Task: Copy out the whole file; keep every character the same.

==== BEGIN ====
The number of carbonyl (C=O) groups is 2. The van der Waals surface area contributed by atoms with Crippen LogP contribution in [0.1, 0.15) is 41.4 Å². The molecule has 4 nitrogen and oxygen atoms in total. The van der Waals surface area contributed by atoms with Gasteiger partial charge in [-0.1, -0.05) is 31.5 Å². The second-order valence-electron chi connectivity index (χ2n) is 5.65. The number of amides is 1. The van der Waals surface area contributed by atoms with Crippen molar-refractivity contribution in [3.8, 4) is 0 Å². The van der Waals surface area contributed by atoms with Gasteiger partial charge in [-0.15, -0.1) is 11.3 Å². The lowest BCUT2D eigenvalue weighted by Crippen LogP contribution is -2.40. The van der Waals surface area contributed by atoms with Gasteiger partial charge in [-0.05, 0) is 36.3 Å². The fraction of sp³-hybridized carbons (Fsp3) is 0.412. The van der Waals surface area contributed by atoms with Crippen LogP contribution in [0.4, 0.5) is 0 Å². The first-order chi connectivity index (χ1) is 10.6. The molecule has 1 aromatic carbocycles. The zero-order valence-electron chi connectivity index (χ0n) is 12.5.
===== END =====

The number of carbonyl (C=O) groups is 2. The van der Waals surface area contributed by atoms with Crippen LogP contribution in [0.1, 0.15) is 41.4 Å². The molecule has 4 nitrogen and oxygen atoms in total. The van der Waals surface area contributed by atoms with Gasteiger partial charge in [-0.1, -0.05) is 31.5 Å². The second-order valence-electron chi connectivity index (χ2n) is 5.65. The number of amides is 1. The van der Waals surface area contributed by atoms with Crippen molar-refractivity contribution in [3.8, 4) is 0 Å². The van der Waals surface area contributed by atoms with Gasteiger partial charge in [-0.15, -0.1) is 11.3 Å². The lowest BCUT2D eigenvalue weighted by Crippen LogP contribution is -2.40. The van der Waals surface area contributed by atoms with Gasteiger partial charge in [-0.05, 0) is 36.3 Å². The fraction of sp³-hybridized carbons (Fsp3) is 0.412. The van der Waals surface area contributed by atoms with Crippen LogP contribution in [0.4, 0.5) is 0 Å². The first-order chi connectivity index (χ1) is 10.6. The molecule has 1 aromatic carbocycles. The zero-order valence-electron chi connectivity index (χ0n) is 12.5.